Rebuking the Obama administration for a "frivolous" appeal, a federal judge Friday refused to delay his April order allowing emergency contraceptives to sold to women and girls of all ages without a prescription.
But U.S. District Judge Edward Korman of Brooklyn gave the Justice Department until Monday noon to ask the 2nd U.S. Circuit Court of Appeals in Manhattan to again delay implementation of his decision that the so-called morning-after pill should be sold over the counter like aspirin.
Last month, Korman had given the Food and Drug Administration 30 days to lift all age limits on Plan B and a cheaper generic, made by Israel-based Teva Pharmaceutical Industries.
Last week, the FDA approved sales of the Plan B One-Step generic without a prescription to women and girls at least 15 years old with a government-issued identification. The agency said its action was not a response to Korman's April 5 ruling.
The next day, the Justice Department said it would appeal the judge's all-ages order. In a letter to Korman, U.S. Attorney Loretta Lynch told him he had exceeded his authority.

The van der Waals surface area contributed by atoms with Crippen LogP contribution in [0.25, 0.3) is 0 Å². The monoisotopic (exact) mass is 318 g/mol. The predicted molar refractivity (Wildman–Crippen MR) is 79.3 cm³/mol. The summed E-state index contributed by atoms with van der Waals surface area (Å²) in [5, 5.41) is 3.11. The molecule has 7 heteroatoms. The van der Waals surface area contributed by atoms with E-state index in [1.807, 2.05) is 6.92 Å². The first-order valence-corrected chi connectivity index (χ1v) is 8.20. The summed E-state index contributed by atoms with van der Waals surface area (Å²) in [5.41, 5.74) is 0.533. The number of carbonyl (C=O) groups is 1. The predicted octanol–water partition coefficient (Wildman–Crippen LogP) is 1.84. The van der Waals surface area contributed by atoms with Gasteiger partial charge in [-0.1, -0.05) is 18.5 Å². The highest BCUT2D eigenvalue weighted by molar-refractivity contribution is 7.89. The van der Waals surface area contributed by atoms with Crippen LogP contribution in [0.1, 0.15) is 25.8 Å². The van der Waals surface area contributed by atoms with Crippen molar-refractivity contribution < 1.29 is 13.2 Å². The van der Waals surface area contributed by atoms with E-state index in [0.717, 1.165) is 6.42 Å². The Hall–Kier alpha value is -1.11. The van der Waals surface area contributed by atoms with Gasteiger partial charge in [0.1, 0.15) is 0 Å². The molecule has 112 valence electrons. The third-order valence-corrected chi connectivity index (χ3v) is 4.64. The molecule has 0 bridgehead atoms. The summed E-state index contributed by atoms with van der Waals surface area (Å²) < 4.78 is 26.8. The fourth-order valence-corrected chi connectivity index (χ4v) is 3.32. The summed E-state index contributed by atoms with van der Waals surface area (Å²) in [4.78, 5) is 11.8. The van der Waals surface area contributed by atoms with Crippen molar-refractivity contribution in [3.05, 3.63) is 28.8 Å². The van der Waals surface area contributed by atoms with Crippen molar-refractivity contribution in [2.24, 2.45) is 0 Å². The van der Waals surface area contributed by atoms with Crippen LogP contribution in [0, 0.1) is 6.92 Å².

The administration had warned that "substantial market confusion" could result if Korman's ruling was enforced while appeals are pending.
Friday, Korman dismissed the reasoning as a "silly argument," calling it a delaying tactic and "largely an insult to the intelligence of women."
He wrote Friday that if there is any market confusion, the Obama administration bears responsibility by seeking to further delay sales of the pill to women of all ages.
After nearly a decade of debate, the FDA was ready in 2011 to lift all age restrictions on Plan B and let it be sold over the counter. But in an unprecedented move, Health and Human Services Secretary Kathleen Sebelius overruled the agency's scientists and set the age limit at 17. She subsequently supported lowering the age to 15.
The judge said the appeals were "taken solely to vindicate the improper conduct" of Sebelius, "and possibly for the purpose of further delaying greater access to emergency contraceptives for purely political reasons." He called Sebelius' action "politically motivated, scientifically unjustified and contrary to agency precedent."
He said last week's FDA action had created "nonsensical rules" that favored the generic version over the brand name pill and were intended to "sugarcoat" the appeal.
Robert Nardoza, a spokesman for the U.S. attorney's office in Brooklyn, told the Associated Press the Justice Department was considering its options.